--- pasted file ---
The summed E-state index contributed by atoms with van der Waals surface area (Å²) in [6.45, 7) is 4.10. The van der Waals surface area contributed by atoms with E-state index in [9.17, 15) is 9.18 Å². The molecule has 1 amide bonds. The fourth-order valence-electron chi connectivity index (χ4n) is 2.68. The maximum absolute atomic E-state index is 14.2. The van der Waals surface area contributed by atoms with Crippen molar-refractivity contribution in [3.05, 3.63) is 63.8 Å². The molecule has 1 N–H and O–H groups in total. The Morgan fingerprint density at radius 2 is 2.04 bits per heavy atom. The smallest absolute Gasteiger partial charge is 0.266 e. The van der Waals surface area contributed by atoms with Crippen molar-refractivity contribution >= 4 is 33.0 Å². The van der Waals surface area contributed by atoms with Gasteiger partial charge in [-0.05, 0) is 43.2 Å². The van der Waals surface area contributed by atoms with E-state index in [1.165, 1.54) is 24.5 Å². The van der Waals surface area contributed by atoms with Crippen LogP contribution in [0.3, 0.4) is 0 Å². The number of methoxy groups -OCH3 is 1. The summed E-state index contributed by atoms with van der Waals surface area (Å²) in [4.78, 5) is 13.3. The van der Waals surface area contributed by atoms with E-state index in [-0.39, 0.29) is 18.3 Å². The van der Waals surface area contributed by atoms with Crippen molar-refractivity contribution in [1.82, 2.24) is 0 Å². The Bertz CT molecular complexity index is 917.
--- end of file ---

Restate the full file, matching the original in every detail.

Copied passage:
The summed E-state index contributed by atoms with van der Waals surface area (Å²) in [6.45, 7) is 4.10. The van der Waals surface area contributed by atoms with E-state index in [9.17, 15) is 9.18 Å². The molecule has 1 amide bonds. The fourth-order valence-electron chi connectivity index (χ4n) is 2.68. The maximum absolute atomic E-state index is 14.2. The van der Waals surface area contributed by atoms with Crippen molar-refractivity contribution in [3.05, 3.63) is 63.8 Å². The molecule has 1 N–H and O–H groups in total. The Morgan fingerprint density at radius 2 is 2.04 bits per heavy atom. The smallest absolute Gasteiger partial charge is 0.266 e. The van der Waals surface area contributed by atoms with Crippen molar-refractivity contribution >= 4 is 33.0 Å². The van der Waals surface area contributed by atoms with Gasteiger partial charge in [-0.05, 0) is 43.2 Å². The van der Waals surface area contributed by atoms with E-state index in [1.165, 1.54) is 24.5 Å². The van der Waals surface area contributed by atoms with Crippen LogP contribution in [0.3, 0.4) is 0 Å². The number of methoxy groups -OCH3 is 1. The summed E-state index contributed by atoms with van der Waals surface area (Å²) in [4.78, 5) is 13.3. The van der Waals surface area contributed by atoms with E-state index in [-0.39, 0.29) is 18.3 Å². The van der Waals surface area contributed by atoms with Crippen molar-refractivity contribution in [1.82, 2.24) is 0 Å². The Bertz CT molecular complexity index is 917.